Spindles took 30-40 shots each? That's a lot of grease. Interesting also that you started "feeling resistance" toward the end. Seems like the seals would have majorly blown out long before that point. How much empty space is in those things?

BTW... You say it's been sitting awhile. Is there rust on the pulleys where the belt contacts? I can see where that might be awful grabby...
 

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Howdy, got a question about the clutch. Okay, it's not a clutch it's belt-drive but still. On my 2005 L100a, the belt grabs way too fast and I do wheelies no matter what. Is there any way to adjust this so it slips a little?
Heh heh... I had to chuckle when I read this. You are not alone and there is no cure. I have an Ariens rider with the exact same clutch mechanism and it works the EXACT same way. My brother has a Deere L-series that is the same. It's almost like it doesn't have a clutch. My Ariens is going on 6 years old and I would have thought the belt and pulleys would have loosened their grip by now but NO. Check YouTube videos of similar tractors and you will see nearly everyone complaining about the ON/OFF clutch mechanism.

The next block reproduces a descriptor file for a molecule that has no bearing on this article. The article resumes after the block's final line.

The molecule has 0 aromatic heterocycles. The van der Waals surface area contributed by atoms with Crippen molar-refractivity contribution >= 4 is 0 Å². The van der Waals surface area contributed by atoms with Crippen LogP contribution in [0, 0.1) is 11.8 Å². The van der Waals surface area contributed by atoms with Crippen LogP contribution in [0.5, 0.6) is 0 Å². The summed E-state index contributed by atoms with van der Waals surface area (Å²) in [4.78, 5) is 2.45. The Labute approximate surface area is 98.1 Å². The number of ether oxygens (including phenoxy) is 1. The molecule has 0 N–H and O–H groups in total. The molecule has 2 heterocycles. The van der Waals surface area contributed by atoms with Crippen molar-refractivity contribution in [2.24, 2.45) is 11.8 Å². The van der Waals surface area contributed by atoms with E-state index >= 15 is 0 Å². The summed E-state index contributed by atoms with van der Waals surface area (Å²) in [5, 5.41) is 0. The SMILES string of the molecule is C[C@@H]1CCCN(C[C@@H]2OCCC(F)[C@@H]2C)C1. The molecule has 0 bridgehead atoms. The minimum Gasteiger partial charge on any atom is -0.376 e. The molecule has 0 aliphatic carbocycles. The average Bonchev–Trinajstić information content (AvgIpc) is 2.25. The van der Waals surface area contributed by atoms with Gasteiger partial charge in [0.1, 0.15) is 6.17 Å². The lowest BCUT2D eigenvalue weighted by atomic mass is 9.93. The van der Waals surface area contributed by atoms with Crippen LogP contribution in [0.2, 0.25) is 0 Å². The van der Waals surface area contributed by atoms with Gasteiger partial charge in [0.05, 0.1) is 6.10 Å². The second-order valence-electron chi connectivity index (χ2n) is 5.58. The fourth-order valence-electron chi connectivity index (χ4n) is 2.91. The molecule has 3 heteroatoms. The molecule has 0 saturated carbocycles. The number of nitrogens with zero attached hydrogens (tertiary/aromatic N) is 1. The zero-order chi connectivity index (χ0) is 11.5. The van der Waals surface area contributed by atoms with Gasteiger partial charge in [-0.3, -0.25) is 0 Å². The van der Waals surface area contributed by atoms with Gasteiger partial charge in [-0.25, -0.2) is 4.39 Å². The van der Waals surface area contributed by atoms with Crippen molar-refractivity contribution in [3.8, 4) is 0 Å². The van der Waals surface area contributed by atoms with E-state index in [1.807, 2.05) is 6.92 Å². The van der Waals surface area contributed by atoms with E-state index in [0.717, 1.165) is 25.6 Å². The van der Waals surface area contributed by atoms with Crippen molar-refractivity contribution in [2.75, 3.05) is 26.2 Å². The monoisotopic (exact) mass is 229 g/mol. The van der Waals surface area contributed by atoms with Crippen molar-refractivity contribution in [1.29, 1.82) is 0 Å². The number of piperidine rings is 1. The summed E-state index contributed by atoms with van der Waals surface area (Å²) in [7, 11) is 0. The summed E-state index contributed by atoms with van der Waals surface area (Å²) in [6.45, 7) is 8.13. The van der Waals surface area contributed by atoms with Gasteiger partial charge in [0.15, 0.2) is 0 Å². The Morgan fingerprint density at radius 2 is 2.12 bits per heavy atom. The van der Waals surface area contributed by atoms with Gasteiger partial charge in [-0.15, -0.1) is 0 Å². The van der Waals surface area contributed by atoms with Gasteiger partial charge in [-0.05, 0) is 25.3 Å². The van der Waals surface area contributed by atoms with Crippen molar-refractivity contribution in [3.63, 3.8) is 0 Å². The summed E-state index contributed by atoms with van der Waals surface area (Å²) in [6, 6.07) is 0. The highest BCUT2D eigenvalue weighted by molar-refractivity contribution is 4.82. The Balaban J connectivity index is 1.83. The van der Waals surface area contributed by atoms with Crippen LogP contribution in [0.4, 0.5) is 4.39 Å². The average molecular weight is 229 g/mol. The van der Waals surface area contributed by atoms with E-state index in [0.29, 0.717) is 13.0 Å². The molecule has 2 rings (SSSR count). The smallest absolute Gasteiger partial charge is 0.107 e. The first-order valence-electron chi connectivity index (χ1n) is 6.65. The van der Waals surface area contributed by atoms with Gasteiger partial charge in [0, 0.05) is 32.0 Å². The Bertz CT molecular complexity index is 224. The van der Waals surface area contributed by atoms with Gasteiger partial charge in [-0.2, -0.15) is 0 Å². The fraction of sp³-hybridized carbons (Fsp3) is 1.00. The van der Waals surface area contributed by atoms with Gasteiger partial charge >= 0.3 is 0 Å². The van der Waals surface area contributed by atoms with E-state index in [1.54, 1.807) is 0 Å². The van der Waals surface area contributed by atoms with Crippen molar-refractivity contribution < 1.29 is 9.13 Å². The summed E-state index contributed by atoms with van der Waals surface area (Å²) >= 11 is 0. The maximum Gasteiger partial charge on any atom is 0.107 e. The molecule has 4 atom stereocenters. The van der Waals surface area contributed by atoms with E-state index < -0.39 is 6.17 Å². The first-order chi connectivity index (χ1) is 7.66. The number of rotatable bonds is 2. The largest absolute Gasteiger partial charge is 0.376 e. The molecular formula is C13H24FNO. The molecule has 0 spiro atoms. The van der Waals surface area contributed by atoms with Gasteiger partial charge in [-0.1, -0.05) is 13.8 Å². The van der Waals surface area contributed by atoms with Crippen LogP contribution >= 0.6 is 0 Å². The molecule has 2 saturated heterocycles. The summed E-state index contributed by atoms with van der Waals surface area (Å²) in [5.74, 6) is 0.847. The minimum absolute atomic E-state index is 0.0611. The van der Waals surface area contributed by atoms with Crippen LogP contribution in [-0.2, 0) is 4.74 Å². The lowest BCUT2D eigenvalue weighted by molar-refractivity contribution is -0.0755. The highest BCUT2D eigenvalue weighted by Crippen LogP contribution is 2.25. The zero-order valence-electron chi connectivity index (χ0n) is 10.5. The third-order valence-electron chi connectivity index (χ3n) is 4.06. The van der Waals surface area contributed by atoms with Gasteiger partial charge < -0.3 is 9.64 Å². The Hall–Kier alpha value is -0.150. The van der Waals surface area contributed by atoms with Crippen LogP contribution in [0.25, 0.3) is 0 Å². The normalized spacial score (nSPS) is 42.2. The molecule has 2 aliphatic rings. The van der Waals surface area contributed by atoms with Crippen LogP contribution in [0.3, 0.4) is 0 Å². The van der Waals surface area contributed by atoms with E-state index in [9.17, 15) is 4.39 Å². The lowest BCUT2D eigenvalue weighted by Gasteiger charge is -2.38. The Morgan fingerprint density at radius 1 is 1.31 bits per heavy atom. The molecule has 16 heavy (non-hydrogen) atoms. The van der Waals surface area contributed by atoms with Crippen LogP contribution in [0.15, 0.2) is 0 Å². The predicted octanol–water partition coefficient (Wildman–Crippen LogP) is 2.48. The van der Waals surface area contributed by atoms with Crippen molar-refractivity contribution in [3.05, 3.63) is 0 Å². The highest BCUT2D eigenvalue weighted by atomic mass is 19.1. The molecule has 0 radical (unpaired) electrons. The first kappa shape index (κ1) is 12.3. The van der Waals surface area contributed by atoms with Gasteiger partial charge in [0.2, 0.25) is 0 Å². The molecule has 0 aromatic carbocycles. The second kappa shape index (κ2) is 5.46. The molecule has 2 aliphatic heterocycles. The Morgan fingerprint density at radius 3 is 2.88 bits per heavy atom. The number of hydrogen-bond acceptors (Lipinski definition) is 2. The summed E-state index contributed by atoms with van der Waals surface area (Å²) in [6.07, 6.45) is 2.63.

I'm surprised there has never been a class-action suit on the tractors that use this design. It doesn't matter how slowly you try to leave out the clutch as anything above second gear results in a violent jerk forward and a wheelie. Throttling down to idle can help a bit but you have to r-e-a-l-l-y feather the clutch.

One time I had the throttle about half way and in 3rd gear and my foot slipped off the clutch and the tractor jerked forward and did a wheelie with such force that I thought I broke my back.

I only use my Ariens as a mail-getter and utility vehicle around the yard and I pity anyone who actually has to mow around obstacles with one of these clutch mechanisms. I wonder how many owners have accidentally plowed into a fence, house or car because the darn think lurched forward when trying to release the clutch?
 

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Discussion Starter #12
Spindles took 30-40 shots each? That's a lot of grease. Interesting also that you started "feeling resistance" toward the end. Seems like the seals would have majorly blown out long before that point. How much empty space is in those things?